But then the physics of a die are still determinant on what comes up and probability is still fictional.

Sheri:

To me it has to become about gambling because that’s the way I reconcile something where multiple independent trials aren’t possible (P[it will rain|current atmospheric conditions] or P[we’ll be awarded this project|circumstances]). So “What is my/your point of indifference on a wager?” is my/your estimate of the probability.

Rob Ryan: Whatever works for you. I tend to think more along the lines that Brad seems to be commenting about, where I don’t actually know what the probability of something happening or not happening, and often I respond to a feeling that something is wrong. Since I back away, I never know the probability. It seems I am using a “feeling” to explain my belief in the probability of a situation. Or a lifetime of experience. Hard to say. (As noted before, I tend to not even think about the probability of an occurance that has happened. If something is unusual or interesting to me, that is enough.)

Sheri:

It’s of practical importance to me and to my firm because we have to estimate revenue for future periods based, in part, on the likelihood of wins in the collection of proposals that we have outstanding. The sum of the estimated revenues times the estimated likelihood of wins for all outstanding proposals is part of what we call our “soft backlog” and it’s essential to have such estimates in order to plan resource deployment, purchases, etc. effectively. When our BD people log a proposal, they are required to an entry an estimate of the “probability” of winning the project. They base it on experience with the potential client, nature of the work and our experience with it, any knowledge of our competitors, etc. Since every one is a one-time event, probability is an awkward concept. Yet it does yield reasonably actionable information. I reconcile the philosophical conundrum with the practical utilization as described.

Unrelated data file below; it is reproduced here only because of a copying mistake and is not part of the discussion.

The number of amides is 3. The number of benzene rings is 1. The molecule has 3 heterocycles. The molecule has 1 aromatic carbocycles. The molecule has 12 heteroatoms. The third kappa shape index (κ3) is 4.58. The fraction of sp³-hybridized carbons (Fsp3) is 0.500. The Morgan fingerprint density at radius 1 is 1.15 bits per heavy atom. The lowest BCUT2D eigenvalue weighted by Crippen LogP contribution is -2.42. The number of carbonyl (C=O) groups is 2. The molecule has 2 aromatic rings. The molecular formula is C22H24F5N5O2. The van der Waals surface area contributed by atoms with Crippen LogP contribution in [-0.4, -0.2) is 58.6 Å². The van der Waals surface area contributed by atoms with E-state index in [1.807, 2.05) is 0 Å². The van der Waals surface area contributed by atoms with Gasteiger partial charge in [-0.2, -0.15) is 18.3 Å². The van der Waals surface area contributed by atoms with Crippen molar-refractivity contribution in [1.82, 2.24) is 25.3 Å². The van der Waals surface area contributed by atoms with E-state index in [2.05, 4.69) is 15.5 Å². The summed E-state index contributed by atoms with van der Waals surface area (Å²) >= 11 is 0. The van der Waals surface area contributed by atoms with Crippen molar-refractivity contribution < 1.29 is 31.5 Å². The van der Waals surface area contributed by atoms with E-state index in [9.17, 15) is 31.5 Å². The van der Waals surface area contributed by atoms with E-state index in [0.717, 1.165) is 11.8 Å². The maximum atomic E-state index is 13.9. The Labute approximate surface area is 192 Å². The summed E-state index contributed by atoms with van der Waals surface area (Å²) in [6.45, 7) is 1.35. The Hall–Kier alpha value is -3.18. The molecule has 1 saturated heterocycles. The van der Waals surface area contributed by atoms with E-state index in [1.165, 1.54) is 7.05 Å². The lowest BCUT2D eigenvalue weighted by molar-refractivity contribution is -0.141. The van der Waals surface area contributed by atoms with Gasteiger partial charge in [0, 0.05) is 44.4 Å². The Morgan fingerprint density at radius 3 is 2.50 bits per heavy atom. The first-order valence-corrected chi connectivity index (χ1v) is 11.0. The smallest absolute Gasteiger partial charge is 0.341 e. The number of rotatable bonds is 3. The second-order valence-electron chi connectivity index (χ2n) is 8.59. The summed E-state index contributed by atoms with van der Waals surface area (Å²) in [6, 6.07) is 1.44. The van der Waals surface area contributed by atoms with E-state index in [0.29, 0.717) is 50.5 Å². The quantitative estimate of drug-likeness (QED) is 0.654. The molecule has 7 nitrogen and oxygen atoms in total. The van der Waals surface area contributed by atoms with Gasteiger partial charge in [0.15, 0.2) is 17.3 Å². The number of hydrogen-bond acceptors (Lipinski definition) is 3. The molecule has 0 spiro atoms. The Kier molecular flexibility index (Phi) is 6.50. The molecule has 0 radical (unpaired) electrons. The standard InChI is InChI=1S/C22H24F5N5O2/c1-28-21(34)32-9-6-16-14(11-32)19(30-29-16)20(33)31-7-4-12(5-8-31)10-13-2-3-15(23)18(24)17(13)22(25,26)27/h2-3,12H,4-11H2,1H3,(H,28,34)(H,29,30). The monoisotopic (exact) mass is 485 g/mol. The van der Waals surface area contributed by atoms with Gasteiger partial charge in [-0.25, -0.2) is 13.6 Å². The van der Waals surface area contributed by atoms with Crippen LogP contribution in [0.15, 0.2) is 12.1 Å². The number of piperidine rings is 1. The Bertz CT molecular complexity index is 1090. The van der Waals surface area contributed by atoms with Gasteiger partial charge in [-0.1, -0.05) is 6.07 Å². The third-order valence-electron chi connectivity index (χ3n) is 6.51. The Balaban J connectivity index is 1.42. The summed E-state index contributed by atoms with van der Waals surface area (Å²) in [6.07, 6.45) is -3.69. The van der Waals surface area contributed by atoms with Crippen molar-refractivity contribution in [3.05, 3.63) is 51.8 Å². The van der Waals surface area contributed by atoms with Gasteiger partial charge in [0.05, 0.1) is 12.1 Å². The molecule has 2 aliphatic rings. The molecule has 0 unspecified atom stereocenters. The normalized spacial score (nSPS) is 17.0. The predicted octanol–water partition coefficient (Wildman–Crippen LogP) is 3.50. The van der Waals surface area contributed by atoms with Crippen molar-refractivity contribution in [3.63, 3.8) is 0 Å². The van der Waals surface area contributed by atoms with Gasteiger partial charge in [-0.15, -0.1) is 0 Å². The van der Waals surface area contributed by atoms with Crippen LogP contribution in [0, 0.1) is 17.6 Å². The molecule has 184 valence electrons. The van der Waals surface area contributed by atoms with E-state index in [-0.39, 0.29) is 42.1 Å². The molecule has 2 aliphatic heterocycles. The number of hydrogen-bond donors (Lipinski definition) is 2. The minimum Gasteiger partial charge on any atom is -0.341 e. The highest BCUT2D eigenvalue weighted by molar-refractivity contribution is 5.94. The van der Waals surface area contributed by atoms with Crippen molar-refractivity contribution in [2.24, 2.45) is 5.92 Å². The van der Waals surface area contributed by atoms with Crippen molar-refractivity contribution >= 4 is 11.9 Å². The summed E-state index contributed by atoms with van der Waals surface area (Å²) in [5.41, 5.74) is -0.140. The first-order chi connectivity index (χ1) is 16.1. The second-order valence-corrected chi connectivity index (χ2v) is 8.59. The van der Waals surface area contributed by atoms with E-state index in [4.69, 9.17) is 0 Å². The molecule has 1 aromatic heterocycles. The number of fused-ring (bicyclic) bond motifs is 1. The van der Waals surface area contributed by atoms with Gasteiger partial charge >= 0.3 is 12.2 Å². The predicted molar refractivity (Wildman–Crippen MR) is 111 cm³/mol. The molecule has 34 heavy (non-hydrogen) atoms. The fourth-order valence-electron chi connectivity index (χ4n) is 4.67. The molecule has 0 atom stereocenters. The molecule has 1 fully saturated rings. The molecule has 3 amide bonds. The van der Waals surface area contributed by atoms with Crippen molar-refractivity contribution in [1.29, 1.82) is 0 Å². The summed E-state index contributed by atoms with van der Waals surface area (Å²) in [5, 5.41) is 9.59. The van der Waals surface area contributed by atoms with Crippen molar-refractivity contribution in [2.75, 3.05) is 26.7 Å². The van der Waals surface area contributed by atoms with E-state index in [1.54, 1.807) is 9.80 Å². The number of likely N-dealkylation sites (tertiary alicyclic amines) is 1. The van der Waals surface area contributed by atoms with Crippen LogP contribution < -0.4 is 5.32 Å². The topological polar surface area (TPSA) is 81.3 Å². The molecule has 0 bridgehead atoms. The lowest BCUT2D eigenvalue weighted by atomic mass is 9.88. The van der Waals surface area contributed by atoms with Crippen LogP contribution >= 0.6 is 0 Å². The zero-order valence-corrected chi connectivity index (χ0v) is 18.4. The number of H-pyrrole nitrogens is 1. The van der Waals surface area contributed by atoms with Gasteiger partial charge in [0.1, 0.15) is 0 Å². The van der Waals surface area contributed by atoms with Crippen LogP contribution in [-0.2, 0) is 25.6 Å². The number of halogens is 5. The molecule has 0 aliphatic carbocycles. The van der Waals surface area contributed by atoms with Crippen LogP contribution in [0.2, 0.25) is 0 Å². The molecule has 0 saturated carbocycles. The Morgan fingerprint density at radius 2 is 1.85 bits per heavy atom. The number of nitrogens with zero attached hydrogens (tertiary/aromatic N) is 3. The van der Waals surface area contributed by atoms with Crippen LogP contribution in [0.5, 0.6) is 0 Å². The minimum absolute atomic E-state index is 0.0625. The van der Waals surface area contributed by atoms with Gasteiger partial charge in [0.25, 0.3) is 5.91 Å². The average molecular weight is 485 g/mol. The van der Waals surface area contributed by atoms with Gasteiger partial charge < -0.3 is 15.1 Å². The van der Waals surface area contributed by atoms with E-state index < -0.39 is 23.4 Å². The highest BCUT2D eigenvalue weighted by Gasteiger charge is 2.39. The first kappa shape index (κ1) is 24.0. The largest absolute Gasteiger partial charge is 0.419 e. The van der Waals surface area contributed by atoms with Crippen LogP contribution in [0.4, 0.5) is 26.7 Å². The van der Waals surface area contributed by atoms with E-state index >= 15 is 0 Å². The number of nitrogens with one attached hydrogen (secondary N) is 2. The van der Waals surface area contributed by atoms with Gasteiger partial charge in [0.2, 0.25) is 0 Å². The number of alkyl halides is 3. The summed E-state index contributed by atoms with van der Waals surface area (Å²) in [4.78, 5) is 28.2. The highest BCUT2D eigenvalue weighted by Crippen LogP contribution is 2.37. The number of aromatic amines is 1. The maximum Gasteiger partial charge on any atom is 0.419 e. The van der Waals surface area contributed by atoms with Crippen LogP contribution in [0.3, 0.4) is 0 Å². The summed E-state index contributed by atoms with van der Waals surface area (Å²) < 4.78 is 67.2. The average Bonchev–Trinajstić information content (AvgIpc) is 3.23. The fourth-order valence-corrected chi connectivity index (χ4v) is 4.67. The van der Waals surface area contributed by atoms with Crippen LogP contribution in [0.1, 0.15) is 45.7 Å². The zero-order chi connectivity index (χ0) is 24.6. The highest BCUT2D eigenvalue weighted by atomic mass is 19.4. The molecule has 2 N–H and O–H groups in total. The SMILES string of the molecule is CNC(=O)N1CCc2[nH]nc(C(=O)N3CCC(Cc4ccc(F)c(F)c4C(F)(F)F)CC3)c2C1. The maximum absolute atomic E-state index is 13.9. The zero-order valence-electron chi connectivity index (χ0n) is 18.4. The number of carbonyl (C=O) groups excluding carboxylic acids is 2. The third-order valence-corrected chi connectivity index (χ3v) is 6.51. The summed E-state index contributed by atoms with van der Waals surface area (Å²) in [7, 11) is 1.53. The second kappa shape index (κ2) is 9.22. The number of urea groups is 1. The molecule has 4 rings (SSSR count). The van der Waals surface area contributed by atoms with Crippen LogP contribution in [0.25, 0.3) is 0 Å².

Rob Ryan: I do not envy you your job. It sounds very fascinating, but I don’t think I could take the pressure. It does explain why you’re interested in probability. Thank you. Now I understand.

(The only time I worked in a field where probability mattered was a very brief period in seismic processing, and I wasn’t in charge of figuring out if the plots indicated oil or not. The rest of time, I’ve have occupations that involved working with the public directly in service industries, etc.)

@Joy: “If it happened it isn’t probable it’s moved into the realms of reality!”

So it was the “it happened so it’s got a probability of one” thing?

@Brad Tittle: “Probability IS NOT INVOLVED. Except it is, because maybe the powder used in the bullet is part of a bad batch.”

So it was the “too many unknowns” thing?

Don’t envy the medicine man, then, for that is exactly what the medical art is about.